“It’s great to see how teenagers start to think differently about topics like savings or banks when it relates to their lives,” says Ingo Ottmann, Regional Head Commercial Clients Hessen South, Deutsche Bank. “It’s important to let the pupils talk about topics that matter to them – like buying a smartphone or the latest video game – rather than us doing dull teaching of economic issues.”

Ottmann is one of the 950 Deutsche Bank employees who have signed up to the programme so far. “I believe it is necessary to learn how to deal with money as soon as possible. I have two kids and I recall my own time at school when financial education didn’t really play a role,” he says. “We want to empower teenagers to make suitable financial decisions right now and as adults. Therefore, we need to pick up everyone in their everyday life, show the relevance and implications for their future phases of life. Let it feel like fun to discuss finance issues”.

Having worked in banking for more than two decades, Ottmann struggles with the declining reputation of the industry within society. “By going to schools, I want to show a different picture of what working for a bank could look like.” Ottmann joined Deutsche Bank in the private clients’ business around the turn of the millennium for a dual study programme – at a time when working for a bank was considered a more attractive proposition by young people than it is now.

Pupils at an online financial literacy class

Home schooling rethought

Ottmann’s first pupils were a ninth grade class, aged 15 to 16, at a school in Darmstadt, whose teacher had reached out to him via a local business contact. In his main job, Ottmann manages relations with commercial clients in the south of Hessen.

Despite making careful preparations, he faced a challenge from the outset. As his project kicked off in spring 2021 – as the second year of the Covid-19 pandemic began – Ottmann had to give most of the lessons from his desk at home. Together with his colleague Sarah Theuerkauf – a trainee at Deutsche Bank – he made the online classes as interactive as possible by using the Doodle Poll tool, digital point clouds or group work on case studies.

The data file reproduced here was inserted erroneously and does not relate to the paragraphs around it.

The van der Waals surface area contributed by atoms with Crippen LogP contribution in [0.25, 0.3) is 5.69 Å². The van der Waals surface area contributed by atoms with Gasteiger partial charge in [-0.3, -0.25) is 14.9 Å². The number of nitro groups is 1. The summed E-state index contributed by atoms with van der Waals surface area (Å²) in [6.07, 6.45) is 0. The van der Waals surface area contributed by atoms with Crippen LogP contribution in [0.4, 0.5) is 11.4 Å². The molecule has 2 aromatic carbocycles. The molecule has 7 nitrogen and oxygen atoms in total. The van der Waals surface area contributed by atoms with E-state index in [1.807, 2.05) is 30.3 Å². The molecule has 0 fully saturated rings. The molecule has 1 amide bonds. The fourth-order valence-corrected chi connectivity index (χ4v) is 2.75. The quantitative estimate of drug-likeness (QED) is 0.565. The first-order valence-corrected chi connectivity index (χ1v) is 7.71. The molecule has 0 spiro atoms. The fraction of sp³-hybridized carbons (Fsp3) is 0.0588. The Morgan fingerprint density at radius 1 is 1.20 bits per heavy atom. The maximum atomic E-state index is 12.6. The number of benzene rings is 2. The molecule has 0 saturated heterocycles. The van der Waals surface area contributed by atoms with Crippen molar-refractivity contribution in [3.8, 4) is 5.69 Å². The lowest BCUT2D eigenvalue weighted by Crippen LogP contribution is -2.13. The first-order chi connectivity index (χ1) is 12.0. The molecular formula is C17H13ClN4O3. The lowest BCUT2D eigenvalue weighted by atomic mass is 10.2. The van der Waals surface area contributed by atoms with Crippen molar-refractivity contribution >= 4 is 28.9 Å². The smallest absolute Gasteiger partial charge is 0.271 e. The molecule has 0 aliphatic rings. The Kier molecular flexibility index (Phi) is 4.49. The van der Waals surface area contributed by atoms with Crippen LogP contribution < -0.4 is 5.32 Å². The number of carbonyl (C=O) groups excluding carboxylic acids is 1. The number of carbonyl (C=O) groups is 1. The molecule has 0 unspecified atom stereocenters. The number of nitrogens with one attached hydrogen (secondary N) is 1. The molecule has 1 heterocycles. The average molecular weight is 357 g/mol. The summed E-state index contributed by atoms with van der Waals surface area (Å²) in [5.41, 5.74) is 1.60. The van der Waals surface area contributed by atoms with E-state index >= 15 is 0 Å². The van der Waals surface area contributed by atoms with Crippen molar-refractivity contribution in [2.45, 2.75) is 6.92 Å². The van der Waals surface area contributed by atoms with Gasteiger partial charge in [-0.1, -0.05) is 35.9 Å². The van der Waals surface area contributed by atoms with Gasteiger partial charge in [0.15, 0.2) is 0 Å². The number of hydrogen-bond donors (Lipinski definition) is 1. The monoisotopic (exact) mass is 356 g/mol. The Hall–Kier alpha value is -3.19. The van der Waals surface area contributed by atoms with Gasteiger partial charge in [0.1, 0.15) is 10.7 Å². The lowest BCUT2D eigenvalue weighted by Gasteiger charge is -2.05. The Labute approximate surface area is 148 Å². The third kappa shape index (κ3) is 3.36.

“For example, we asked the pupils what comes to mind when they think about money,” he recalls. In a second step, the teenagers were then asked to consider how their parents and grandparents would have answered this question. “Changing perspectives helps to raise awareness of why saving is important or under which circumstances taking up debt might be reasonable,” Ottmann believes.

However, several topics that were addressed focused less on banking. Ottmann and the schoolteacher also talked to the class about why streaming companies like Netflix, Amazon and Spotify offer part of their products free of charge – explaining the concept of data as a new currency. Moreover, the teenagers were invited to ask all the questions that came to mind. Ottmann recalls one pupil asking whether a marriage settlement would make sense: “I thought this was a pretty pragmatic question for a 15- or 16-year-old,” he laughs.

In general, he was surprised by how informed and enthusiastic many of the pupils were during the discussions. “Yet, it was a challenge to keep everybody on board, given the different social and economic backgrounds of the teenagers”, he says. In total, he gave six lessons spread over two months – with the last class taking place in June 2021 at the school: “After weeks of home schooling, it was great to meet everybody in person.”

For him, the first project was a runaway success, and he is now looking for a follow-up class on “So geht Geld” in Darmstadt: “Some of the kids are still calling me and ask questions, like my top tips for writing a job application.” Two of the teenagers have applied for an internship at Deutsche Bank, and one is even interested in starting a bank traineeship.